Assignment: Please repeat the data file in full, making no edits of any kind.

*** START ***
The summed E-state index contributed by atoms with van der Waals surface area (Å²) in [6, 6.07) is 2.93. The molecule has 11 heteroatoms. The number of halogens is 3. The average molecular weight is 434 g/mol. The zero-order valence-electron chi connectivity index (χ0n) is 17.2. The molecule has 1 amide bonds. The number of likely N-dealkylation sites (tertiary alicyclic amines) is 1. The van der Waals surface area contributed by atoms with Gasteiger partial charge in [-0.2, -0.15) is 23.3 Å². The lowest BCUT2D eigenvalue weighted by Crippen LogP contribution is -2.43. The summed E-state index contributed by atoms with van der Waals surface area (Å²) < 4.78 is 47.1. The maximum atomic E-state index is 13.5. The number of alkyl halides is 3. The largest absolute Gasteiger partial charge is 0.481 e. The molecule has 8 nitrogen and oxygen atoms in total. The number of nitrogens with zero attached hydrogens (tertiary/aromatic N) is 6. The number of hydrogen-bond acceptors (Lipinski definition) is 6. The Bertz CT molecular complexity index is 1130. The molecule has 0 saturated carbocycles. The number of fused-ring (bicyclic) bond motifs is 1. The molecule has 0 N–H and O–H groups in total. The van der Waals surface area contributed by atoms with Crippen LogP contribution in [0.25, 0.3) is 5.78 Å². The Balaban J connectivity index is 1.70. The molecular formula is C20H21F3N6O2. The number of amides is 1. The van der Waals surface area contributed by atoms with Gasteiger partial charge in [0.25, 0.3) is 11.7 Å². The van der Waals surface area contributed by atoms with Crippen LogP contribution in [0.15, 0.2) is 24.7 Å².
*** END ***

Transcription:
The summed E-state index contributed by atoms with van der Waals surface area (Å²) in [6, 6.07) is 2.93. The molecule has 11 heteroatoms. The number of halogens is 3. The average molecular weight is 434 g/mol. The zero-order valence-electron chi connectivity index (χ0n) is 17.2. The molecule has 1 amide bonds. The number of likely N-dealkylation sites (tertiary alicyclic amines) is 1. The van der Waals surface area contributed by atoms with Gasteiger partial charge in [-0.2, -0.15) is 23.3 Å². The lowest BCUT2D eigenvalue weighted by Crippen LogP contribution is -2.43. The summed E-state index contributed by atoms with van der Waals surface area (Å²) < 4.78 is 47.1. The maximum atomic E-state index is 13.5. The number of alkyl halides is 3. The largest absolute Gasteiger partial charge is 0.481 e. The molecule has 8 nitrogen and oxygen atoms in total. The number of nitrogens with zero attached hydrogens (tertiary/aromatic N) is 6. The number of hydrogen-bond acceptors (Lipinski definition) is 6. The Bertz CT molecular complexity index is 1130. The molecule has 0 saturated carbocycles. The number of fused-ring (bicyclic) bond motifs is 1. The molecule has 0 N–H and O–H groups in total. The van der Waals surface area contributed by atoms with Crippen LogP contribution in [0.25, 0.3) is 5.78 Å². The Balaban J connectivity index is 1.70. The molecular formula is C20H21F3N6O2. The number of amides is 1. The van der Waals surface area contributed by atoms with Gasteiger partial charge in [0.25, 0.3) is 11.7 Å². The van der Waals surface area contributed by atoms with Crippen LogP contribution in [0.15, 0.2) is 24.7 Å².